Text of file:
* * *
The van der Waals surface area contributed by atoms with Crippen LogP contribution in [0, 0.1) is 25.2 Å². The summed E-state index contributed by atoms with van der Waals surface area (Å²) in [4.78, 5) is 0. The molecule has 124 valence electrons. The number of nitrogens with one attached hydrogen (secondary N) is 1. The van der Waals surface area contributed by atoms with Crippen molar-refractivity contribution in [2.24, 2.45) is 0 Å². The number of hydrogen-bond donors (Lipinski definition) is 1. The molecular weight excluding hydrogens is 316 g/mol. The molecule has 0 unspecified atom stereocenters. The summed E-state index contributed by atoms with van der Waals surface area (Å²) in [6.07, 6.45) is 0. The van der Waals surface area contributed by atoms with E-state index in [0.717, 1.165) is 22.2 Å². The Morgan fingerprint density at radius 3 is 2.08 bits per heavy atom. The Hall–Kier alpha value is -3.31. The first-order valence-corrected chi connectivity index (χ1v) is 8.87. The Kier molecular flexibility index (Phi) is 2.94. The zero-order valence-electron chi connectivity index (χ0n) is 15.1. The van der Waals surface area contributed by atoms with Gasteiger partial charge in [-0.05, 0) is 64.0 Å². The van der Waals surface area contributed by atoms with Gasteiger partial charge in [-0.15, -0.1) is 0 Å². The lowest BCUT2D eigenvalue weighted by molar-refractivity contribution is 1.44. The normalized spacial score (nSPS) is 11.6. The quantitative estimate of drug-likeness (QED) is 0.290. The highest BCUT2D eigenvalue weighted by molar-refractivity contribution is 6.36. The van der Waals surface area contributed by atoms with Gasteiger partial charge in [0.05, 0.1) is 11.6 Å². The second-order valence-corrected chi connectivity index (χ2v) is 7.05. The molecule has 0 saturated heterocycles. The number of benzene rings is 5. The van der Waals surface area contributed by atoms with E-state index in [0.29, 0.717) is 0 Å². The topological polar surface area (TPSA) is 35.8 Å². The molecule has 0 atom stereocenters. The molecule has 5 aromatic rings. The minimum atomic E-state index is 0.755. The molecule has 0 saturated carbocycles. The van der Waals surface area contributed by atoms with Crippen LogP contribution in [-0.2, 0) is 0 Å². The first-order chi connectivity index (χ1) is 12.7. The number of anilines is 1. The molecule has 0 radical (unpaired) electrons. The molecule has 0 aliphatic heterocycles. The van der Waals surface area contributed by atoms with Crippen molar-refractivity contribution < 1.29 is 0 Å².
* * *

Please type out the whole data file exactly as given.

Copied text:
The van der Waals surface area contributed by atoms with Crippen LogP contribution in [0, 0.1) is 25.2 Å². The summed E-state index contributed by atoms with van der Waals surface area (Å²) in [4.78, 5) is 0. The molecule has 124 valence electrons. The number of nitrogens with one attached hydrogen (secondary N) is 1. The van der Waals surface area contributed by atoms with Crippen molar-refractivity contribution in [2.24, 2.45) is 0 Å². The number of hydrogen-bond donors (Lipinski definition) is 1. The molecular weight excluding hydrogens is 316 g/mol. The molecule has 0 unspecified atom stereocenters. The summed E-state index contributed by atoms with van der Waals surface area (Å²) in [6.07, 6.45) is 0. The van der Waals surface area contributed by atoms with E-state index in [0.717, 1.165) is 22.2 Å². The Morgan fingerprint density at radius 3 is 2.08 bits per heavy atom. The Hall–Kier alpha value is -3.31. The first-order valence-corrected chi connectivity index (χ1v) is 8.87. The Kier molecular flexibility index (Phi) is 2.94. The zero-order valence-electron chi connectivity index (χ0n) is 15.1. The van der Waals surface area contributed by atoms with Gasteiger partial charge in [-0.05, 0) is 64.0 Å². The van der Waals surface area contributed by atoms with Gasteiger partial charge in [-0.15, -0.1) is 0 Å². The lowest BCUT2D eigenvalue weighted by molar-refractivity contribution is 1.44. The normalized spacial score (nSPS) is 11.6. The quantitative estimate of drug-likeness (QED) is 0.290. The highest BCUT2D eigenvalue weighted by molar-refractivity contribution is 6.36. The van der Waals surface area contributed by atoms with Gasteiger partial charge in [0.05, 0.1) is 11.6 Å². The second-order valence-corrected chi connectivity index (χ2v) is 7.05. The molecule has 0 saturated heterocycles. The number of benzene rings is 5. The van der Waals surface area contributed by atoms with E-state index in [0.29, 0.717) is 0 Å². The topological polar surface area (TPSA) is 35.8 Å². The molecule has 0 atom stereocenters. The molecule has 5 aromatic rings. The minimum atomic E-state index is 0.755. The molecule has 0 saturated carbocycles. The van der Waals surface area contributed by atoms with Crippen LogP contribution in [-0.2, 0) is 0 Å². The first-order chi connectivity index (χ1) is 12.7. The number of anilines is 1. The molecule has 0 radical (unpaired) electrons. The molecule has 0 aliphatic heterocycles. The van der Waals surface area contributed by atoms with Crippen molar-refractivity contribution < 1.29 is 0 Å².